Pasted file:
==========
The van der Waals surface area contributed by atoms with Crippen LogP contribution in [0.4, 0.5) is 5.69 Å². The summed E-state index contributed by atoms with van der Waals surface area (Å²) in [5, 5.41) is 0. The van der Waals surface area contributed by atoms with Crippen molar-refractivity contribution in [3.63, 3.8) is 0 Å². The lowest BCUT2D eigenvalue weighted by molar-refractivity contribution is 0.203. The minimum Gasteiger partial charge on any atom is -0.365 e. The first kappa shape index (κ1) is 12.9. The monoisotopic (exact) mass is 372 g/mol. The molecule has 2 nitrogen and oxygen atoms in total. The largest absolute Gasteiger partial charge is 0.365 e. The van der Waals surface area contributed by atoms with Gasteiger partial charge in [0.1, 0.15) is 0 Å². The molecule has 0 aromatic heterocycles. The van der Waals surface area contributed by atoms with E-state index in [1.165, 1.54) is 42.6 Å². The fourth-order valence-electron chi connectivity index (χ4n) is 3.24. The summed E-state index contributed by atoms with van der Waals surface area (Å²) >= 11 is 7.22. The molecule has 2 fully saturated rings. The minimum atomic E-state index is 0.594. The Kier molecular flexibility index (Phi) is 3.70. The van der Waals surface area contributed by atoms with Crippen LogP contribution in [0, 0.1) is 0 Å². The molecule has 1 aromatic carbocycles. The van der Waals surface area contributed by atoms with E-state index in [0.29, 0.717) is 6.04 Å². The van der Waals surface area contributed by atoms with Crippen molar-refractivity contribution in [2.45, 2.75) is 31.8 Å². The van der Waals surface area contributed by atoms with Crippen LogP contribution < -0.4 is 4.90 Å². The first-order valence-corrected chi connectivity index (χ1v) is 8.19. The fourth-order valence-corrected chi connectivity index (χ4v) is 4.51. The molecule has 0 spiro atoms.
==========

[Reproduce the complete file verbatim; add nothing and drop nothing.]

The van der Waals surface area contributed by atoms with Crippen LogP contribution in [0.4, 0.5) is 5.69 Å². The summed E-state index contributed by atoms with van der Waals surface area (Å²) in [5, 5.41) is 0. The van der Waals surface area contributed by atoms with Crippen molar-refractivity contribution in [3.63, 3.8) is 0 Å². The lowest BCUT2D eigenvalue weighted by molar-refractivity contribution is 0.203. The minimum Gasteiger partial charge on any atom is -0.365 e. The first kappa shape index (κ1) is 12.9. The monoisotopic (exact) mass is 372 g/mol. The molecule has 2 nitrogen and oxygen atoms in total. The largest absolute Gasteiger partial charge is 0.365 e. The van der Waals surface area contributed by atoms with Gasteiger partial charge in [0.1, 0.15) is 0 Å². The molecule has 0 aromatic heterocycles. The van der Waals surface area contributed by atoms with E-state index in [1.165, 1.54) is 42.6 Å². The fourth-order valence-electron chi connectivity index (χ4n) is 3.24. The summed E-state index contributed by atoms with van der Waals surface area (Å²) >= 11 is 7.22. The molecule has 2 fully saturated rings. The minimum atomic E-state index is 0.594. The Kier molecular flexibility index (Phi) is 3.70. The van der Waals surface area contributed by atoms with Crippen LogP contribution in [0, 0.1) is 0 Å². The molecule has 1 aromatic carbocycles. The van der Waals surface area contributed by atoms with E-state index in [0.29, 0.717) is 6.04 Å². The van der Waals surface area contributed by atoms with Crippen molar-refractivity contribution in [2.45, 2.75) is 31.8 Å². The van der Waals surface area contributed by atoms with Crippen LogP contribution < -0.4 is 4.90 Å². The first-order valence-corrected chi connectivity index (χ1v) is 8.19. The fourth-order valence-corrected chi connectivity index (χ4v) is 4.51. The molecule has 0 spiro atoms.